It’s interesting that these two top drivers for voice apps are reversed on the two platforms.

That could indicate that Alexa is seen to be the more “fun” platform, or one that’s more oriented toward use by families and gaming. Amazon certainly became aware of the trend toward voice gaming, and fanned the flames by making games the first category it paid developers to work on by way of direct payments. That likely encouraged more developers to enter the space, and subsequently helped boost the number of games — and types of gaming experiences — available for Alexa.

Voicebot’s report rightly raises the question as to whether or not the raw skill count even matters, though.

After all, many of the Alexa skills offered today are of low quality, or more experimental attempts from developers testing out the platform. Others are just fairly basic — the voice app equivalent of third-party flashlight apps for iPhone before Apple built that feature into iOS. For example, there now are a handful of skills that turn on the light on Echo speakers so you can have a nightlight by way of the speaker’s blue ring.

But even if these early efforts sometimes fall short, it does matter that Alexa is the platform developers are thinking about, as it’s an indication of platform commitment and an investment on developers’ part. Google, on the other hand, is powering a lot of its Assistant’s capabilities itself, leaning heavily on its Knowledge Base to answer users’ questions, while also leveraging its ability to integrate with Google’s larger suite of apps and services, as well as its other platforms, like Android.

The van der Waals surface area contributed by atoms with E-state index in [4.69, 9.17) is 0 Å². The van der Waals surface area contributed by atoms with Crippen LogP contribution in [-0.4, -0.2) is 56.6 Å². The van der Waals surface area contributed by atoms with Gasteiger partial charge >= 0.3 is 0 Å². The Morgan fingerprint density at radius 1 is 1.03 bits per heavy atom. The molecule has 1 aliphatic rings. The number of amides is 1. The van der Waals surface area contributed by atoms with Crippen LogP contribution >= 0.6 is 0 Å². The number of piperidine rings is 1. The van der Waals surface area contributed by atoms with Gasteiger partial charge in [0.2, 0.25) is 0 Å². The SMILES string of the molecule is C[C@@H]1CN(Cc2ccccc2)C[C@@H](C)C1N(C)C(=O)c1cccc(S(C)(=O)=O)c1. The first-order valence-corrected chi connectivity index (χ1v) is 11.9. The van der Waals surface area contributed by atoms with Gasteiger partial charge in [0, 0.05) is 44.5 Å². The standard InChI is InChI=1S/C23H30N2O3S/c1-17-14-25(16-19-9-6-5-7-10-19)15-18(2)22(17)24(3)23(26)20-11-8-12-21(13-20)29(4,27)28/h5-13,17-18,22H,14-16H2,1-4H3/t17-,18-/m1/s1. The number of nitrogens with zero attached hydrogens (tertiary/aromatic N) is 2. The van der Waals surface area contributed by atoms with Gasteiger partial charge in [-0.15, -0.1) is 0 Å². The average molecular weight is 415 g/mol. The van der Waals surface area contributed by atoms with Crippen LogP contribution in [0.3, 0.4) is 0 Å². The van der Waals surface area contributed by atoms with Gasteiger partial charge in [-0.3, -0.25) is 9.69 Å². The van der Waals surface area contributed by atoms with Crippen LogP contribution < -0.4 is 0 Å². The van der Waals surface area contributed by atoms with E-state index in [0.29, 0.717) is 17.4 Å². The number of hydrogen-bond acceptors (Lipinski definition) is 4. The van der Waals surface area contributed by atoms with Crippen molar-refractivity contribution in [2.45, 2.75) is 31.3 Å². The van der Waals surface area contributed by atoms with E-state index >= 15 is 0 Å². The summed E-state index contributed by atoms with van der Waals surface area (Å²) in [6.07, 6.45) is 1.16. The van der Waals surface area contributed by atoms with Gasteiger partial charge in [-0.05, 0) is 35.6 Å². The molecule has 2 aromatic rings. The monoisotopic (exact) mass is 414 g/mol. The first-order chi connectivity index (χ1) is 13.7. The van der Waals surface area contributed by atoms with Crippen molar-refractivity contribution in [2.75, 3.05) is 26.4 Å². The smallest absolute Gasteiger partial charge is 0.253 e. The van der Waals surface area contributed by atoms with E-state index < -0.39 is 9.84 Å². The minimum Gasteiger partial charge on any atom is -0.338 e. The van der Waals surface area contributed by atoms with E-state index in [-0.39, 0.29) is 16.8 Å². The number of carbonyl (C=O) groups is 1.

In time, Google Assistant may challenge Alexa further by capitalizing on geographic expansions, but for the time being, Alexa is ahead on smart speakers as well as, it now seems, on content.

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Amazon’s Echo Wall Clock is back on sale after connectivity fix

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The Echo Wall Clock was first announced by Amazon in September and started shipping just before the holidays in December. Just over a month after the clock was first made available to buy, Amazon decided to pull it because of problems with Bluetooth connectivity. That feature is essential to the device’s function, as it needs to connect to another Echo device in order to operate with voice controls. With the fix, users will once again be able to set alarms and timers via Alexa that will be displayed on the 60 LED lights around the edge of the clock’s face.

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Audi helps you avoid red lights by suggesting speeds

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Speed suggestions and TLI are available as part of an Audi Connect Prime feature on 2017 and newer models outside of the A3 and TT. You’re still limited to using them in certain areas, however. TLI is currently available in 13 urban regions, including Dallas, Denver, Gainesville, Houston, Kansas City, Las Vegas, Los Angeles, New York (White Plains), Orlando, Phoenix, Portland, the San Francisco Bay Area (Palo Alto and Walnut Creek) and Washington, DC.

The technology could become more useful in the future, though. Future TLI upgrades might use a car’s automatic stop/start system to restart the engine when a red light is turning green, and a navigation tie-in could plan routes that minimize stops. Think of this as another small step toward autonomous cars. You might still have to take the wheel, but computers are minimizing many of the little annoyances.